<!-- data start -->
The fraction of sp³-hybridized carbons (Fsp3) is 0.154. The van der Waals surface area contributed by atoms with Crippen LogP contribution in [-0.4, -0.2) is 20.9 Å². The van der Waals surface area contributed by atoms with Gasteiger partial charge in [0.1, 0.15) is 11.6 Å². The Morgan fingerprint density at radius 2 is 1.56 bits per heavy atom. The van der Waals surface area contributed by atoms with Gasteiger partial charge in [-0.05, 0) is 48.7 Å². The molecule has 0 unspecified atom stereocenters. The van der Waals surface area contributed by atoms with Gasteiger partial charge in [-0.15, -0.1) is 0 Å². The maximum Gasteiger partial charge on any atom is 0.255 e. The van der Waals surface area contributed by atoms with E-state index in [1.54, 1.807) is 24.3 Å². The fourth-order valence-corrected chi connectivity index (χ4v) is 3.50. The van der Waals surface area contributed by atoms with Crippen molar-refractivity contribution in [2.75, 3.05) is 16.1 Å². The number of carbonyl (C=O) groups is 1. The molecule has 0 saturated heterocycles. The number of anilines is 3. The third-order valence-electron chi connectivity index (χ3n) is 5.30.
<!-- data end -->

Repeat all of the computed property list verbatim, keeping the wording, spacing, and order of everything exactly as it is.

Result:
The fraction of sp³-hybridized carbons (Fsp3) is 0.154. The van der Waals surface area contributed by atoms with Crippen LogP contribution in [-0.4, -0.2) is 20.9 Å². The van der Waals surface area contributed by atoms with Gasteiger partial charge in [0.1, 0.15) is 11.6 Å². The Morgan fingerprint density at radius 2 is 1.56 bits per heavy atom. The van der Waals surface area contributed by atoms with Gasteiger partial charge in [-0.05, 0) is 48.7 Å². The molecule has 0 unspecified atom stereocenters. The van der Waals surface area contributed by atoms with Gasteiger partial charge in [-0.15, -0.1) is 0 Å². The maximum Gasteiger partial charge on any atom is 0.255 e. The van der Waals surface area contributed by atoms with E-state index in [1.54, 1.807) is 24.3 Å². The fourth-order valence-corrected chi connectivity index (χ4v) is 3.50. The van der Waals surface area contributed by atoms with Crippen molar-refractivity contribution in [2.75, 3.05) is 16.1 Å². The number of carbonyl (C=O) groups is 1. The molecule has 0 saturated heterocycles. The number of anilines is 3. The third-order valence-electron chi connectivity index (χ3n) is 5.30.